NHS’ ability to sustain improvements questioned
A REPORT PUBLISHED by the Audit Commission has found that the NHS Plan targets are helping to improve services, but the progress may not continue for the long term because of the way the targets are being achieved.
‘Achieving the NHS Plan’ assesses the work done so far by all trusts in England to meet the Government’s targets. Auditors assessed progress on key targets between the first and second years of NHS Plan implementation, and the likelihood of achieving the key targets and milestones for 2002/03.
According to the report, the focus on waiting times is beginning to pay off, with other achievements including cleaner hospitals and improvements in privacy, and the introduction of more flexible employment conditions and childcare provisions.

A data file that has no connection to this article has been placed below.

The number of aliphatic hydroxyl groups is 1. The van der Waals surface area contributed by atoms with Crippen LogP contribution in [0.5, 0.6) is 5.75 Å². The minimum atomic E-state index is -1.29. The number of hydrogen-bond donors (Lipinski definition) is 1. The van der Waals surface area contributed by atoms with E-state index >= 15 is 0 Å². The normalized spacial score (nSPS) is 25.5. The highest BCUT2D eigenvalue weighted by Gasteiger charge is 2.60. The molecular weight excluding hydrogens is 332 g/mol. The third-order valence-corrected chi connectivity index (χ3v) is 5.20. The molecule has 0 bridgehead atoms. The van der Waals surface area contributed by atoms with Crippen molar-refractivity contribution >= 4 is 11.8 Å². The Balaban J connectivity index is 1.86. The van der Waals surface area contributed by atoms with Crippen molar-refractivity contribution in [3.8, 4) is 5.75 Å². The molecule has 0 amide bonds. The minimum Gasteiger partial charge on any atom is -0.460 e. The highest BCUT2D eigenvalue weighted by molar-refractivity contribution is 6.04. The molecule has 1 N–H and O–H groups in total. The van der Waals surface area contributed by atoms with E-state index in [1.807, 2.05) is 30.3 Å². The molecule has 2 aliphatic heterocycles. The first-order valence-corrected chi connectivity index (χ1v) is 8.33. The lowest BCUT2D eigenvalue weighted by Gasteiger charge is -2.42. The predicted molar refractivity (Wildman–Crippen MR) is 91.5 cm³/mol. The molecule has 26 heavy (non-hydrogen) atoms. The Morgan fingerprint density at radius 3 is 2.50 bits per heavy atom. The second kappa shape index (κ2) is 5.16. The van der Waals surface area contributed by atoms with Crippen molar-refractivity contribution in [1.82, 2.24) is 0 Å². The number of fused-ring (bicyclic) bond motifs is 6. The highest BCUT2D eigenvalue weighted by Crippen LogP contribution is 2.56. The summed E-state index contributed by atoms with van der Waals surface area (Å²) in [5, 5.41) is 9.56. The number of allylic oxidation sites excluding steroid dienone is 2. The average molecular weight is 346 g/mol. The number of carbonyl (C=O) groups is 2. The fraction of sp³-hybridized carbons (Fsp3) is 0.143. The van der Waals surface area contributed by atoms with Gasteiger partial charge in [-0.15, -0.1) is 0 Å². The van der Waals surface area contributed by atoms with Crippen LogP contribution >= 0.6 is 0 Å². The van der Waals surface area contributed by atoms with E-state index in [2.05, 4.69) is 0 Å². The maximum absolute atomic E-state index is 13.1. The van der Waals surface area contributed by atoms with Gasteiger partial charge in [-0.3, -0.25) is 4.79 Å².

However, questions remain over whether these improvements will last in the long term, given the pressures on the NHS and the way in which some hospitals are achieving the targets. The report found that more than half of trusts in England have been diverting money for specific improvements to keep services running in the short term.
Examples of this included; taking money away from IT and medical equipment, making it more difficult to improve areas like cancer care, paying considerable extra costs to private hospitals to carry out their work, and allowing hospital buildings to deteriorate so maintenance money can be spent on patient care.
The commission also warned that several of the 29 trusts likely to apply for foundation status were ‘judged to have weak management and financial arrangements, making it less likely they could sustain high performance!
Duane Passman, acting head of capital investment at London Strategic Health Authority, commented: “The report is a snapshot at a point in time – just over two years of a 10-year programme, and that is clearly acknowledged. For me what came out of it is that significant progress has been made but there is still much to do and everyone is working extremely hard to achieve these targets.”
Copyright Wilmington Publishing Ltd. Jun 2003
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